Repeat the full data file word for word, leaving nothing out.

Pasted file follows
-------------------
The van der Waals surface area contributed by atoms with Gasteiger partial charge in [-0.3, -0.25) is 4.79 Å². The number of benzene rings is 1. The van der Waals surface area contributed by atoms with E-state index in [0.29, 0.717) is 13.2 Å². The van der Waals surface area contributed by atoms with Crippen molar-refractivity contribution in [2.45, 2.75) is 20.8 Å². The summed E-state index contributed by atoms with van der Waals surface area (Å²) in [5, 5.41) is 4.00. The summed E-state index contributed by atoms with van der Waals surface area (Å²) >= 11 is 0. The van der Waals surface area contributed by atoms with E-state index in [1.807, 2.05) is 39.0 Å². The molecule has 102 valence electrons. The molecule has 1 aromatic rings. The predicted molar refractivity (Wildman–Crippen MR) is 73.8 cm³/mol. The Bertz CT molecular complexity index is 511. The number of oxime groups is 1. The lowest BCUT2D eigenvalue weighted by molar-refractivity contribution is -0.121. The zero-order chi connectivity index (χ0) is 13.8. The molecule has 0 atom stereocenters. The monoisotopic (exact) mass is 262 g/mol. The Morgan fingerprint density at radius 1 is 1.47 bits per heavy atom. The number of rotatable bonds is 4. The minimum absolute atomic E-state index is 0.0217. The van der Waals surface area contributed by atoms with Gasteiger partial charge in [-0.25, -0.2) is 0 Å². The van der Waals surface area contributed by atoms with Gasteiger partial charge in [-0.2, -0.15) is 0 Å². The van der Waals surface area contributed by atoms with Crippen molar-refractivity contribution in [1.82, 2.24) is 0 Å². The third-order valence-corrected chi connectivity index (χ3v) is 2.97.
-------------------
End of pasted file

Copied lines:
The van der Waals surface area contributed by atoms with Gasteiger partial charge in [-0.3, -0.25) is 4.79 Å². The number of benzene rings is 1. The van der Waals surface area contributed by atoms with E-state index in [0.29, 0.717) is 13.2 Å². The van der Waals surface area contributed by atoms with Crippen molar-refractivity contribution in [2.45, 2.75) is 20.8 Å². The summed E-state index contributed by atoms with van der Waals surface area (Å²) in [5, 5.41) is 4.00. The summed E-state index contributed by atoms with van der Waals surface area (Å²) >= 11 is 0. The van der Waals surface area contributed by atoms with E-state index in [1.807, 2.05) is 39.0 Å². The molecule has 102 valence electrons. The molecule has 1 aromatic rings. The predicted molar refractivity (Wildman–Crippen MR) is 73.8 cm³/mol. The Bertz CT molecular complexity index is 511. The number of oxime groups is 1. The lowest BCUT2D eigenvalue weighted by molar-refractivity contribution is -0.121. The zero-order chi connectivity index (χ0) is 13.8. The molecule has 0 atom stereocenters. The monoisotopic (exact) mass is 262 g/mol. The Morgan fingerprint density at radius 1 is 1.47 bits per heavy atom. The number of rotatable bonds is 4. The minimum absolute atomic E-state index is 0.0217. The van der Waals surface area contributed by atoms with Gasteiger partial charge in [-0.25, -0.2) is 0 Å². The van der Waals surface area contributed by atoms with Gasteiger partial charge in [-0.2, -0.15) is 0 Å². The van der Waals surface area contributed by atoms with Crippen molar-refractivity contribution in [1.82, 2.24) is 0 Å². The third-order valence-corrected chi connectivity index (χ3v) is 2.97.